Co-Chairman of the European Conservatives and Reformists Group in the European Parliament, Prof Ryszard Legutko, has rebutted claims that the Polish Supreme Court failed to uphold the rule of law principle by departing from the Court of Justice of the European Union's (CJEU) interim measure.
Reacting to a letter, co-signed by European Parliament majority group leaders addressed to European Commission President Ursula von der Leyen and published on the news media website Politico Europe, Co-Chairman Prof Legutko stated:
“First and foremost, it should be pointed out that it is not true that the Disciplinary Chamber of the Polish Supreme Court did not follow the Court of Justice of the European Union’s (CJEU) interim measure. The Commission, in case C-791/19 conducted before the CJEU, is currently interrogating the Disciplinary Chamber of the Polish Supreme Court on whether adjudicating in disciplinary cases against judges is within its field of competence. Upon request of the Commission, the CJEU decided on the application ofthe interim measure of 8 April, 2020, in which it ordered Poland to suspend the activities of the Disciplinary Chamber to the extent that it conducts disciplinary proceedings in cases relating to judges.
“It must be underlined that the Disciplinary Chamber, since its establishment in 2017, adjudicates also in other, non-disciplinary cases. This is why it was lawfully possible and in accordance with the interim measure for the Disciplinary Chamber to waive the immunity of Judge Igor Tuleya on 18 November 2020; as cases concerning waiving the immunity are not disciplinary proceedings and are not covered by the interim measure. Based on these facts, it is not true that the Disciplinary Chamber is operating illegally. This interpretation was also indirectly backed by the Commission by broadening the scope of the infringement proceedings concerning the Disciplinary Chamber to include waiver of immunity cases as well. Earlier claims did not take this aspect into account.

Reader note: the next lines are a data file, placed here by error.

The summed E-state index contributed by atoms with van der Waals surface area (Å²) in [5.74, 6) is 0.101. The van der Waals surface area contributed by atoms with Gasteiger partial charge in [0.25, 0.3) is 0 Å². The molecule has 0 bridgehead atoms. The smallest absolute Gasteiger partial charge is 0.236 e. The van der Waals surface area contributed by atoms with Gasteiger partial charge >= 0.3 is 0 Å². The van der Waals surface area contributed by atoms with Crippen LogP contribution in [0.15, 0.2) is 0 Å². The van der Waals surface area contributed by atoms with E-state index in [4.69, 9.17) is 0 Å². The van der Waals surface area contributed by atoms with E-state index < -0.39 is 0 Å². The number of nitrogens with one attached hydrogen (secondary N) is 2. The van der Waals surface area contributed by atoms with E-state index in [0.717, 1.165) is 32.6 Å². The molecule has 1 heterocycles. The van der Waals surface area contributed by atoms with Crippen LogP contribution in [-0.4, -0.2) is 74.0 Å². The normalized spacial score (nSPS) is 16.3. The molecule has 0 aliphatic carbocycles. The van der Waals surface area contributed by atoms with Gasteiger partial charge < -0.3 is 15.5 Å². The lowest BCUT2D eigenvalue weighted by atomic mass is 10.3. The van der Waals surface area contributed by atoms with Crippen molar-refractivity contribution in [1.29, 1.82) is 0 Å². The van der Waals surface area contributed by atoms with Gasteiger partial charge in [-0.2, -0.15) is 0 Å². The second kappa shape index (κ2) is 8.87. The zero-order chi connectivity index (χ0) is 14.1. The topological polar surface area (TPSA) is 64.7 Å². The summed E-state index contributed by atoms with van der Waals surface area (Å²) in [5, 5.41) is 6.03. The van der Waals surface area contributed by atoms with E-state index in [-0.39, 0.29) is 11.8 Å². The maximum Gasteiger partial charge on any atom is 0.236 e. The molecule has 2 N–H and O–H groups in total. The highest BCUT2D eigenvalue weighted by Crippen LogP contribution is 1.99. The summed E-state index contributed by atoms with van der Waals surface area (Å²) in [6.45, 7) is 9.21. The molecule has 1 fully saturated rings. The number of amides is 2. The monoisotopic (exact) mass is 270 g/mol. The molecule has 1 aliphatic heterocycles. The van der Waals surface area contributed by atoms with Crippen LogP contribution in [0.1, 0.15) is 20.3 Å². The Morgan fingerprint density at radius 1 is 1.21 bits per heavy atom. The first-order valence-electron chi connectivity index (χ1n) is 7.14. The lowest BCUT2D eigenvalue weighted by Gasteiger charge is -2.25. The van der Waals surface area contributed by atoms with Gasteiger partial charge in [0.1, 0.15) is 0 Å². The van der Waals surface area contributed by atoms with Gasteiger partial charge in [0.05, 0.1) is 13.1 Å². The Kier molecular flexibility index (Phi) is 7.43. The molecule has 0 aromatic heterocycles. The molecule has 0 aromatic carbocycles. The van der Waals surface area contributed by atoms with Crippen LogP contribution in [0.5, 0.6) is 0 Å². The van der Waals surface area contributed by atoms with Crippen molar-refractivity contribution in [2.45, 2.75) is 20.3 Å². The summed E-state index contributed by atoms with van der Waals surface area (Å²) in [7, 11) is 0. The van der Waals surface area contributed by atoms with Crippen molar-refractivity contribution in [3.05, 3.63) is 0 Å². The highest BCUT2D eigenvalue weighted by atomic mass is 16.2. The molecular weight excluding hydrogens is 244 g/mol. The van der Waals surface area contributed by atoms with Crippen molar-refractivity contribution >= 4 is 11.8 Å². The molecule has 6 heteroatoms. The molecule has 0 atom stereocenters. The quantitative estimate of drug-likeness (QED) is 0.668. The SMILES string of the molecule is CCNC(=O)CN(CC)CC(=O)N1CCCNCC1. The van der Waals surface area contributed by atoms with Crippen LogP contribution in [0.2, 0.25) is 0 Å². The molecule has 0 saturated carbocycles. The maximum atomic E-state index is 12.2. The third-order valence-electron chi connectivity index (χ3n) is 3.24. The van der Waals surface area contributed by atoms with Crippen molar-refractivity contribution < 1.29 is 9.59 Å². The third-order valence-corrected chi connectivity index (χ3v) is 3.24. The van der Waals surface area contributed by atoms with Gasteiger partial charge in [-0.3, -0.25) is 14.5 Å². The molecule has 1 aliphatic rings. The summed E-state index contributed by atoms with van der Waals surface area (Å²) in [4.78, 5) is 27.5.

“Both Judge Tuleya and the other three judges against whom applications for waivers of immunity were made are to be charged with criminal offenses. In every Member State, wherever judges enjoy immunity, there must be a way to waive it. Without such a possibility, judges would be above the law and would not be criminally liable for any crimes committed. It should also be taken into account that after judges’ immunity has been waived, their criminal cases will be conducted before the relevant criminal courts. They will not be tried in disciplinary proceedings by the Disciplinary Chamber of the Supreme Court.
“The letter of the leaders of the majority groups of the European Parliament once again shows double standards: The standard procedure for the waiver of judges’ immunity, conducted in every Member State where judges have immunity to be able to bring criminal charges against these judges, is attacked only in Poland. The very strict adherence to the interim measure is also attacked with completely untrue and extra-legal allegations. Such behaviour only strengthens Poland and Poles in the conviction that their actions are right.“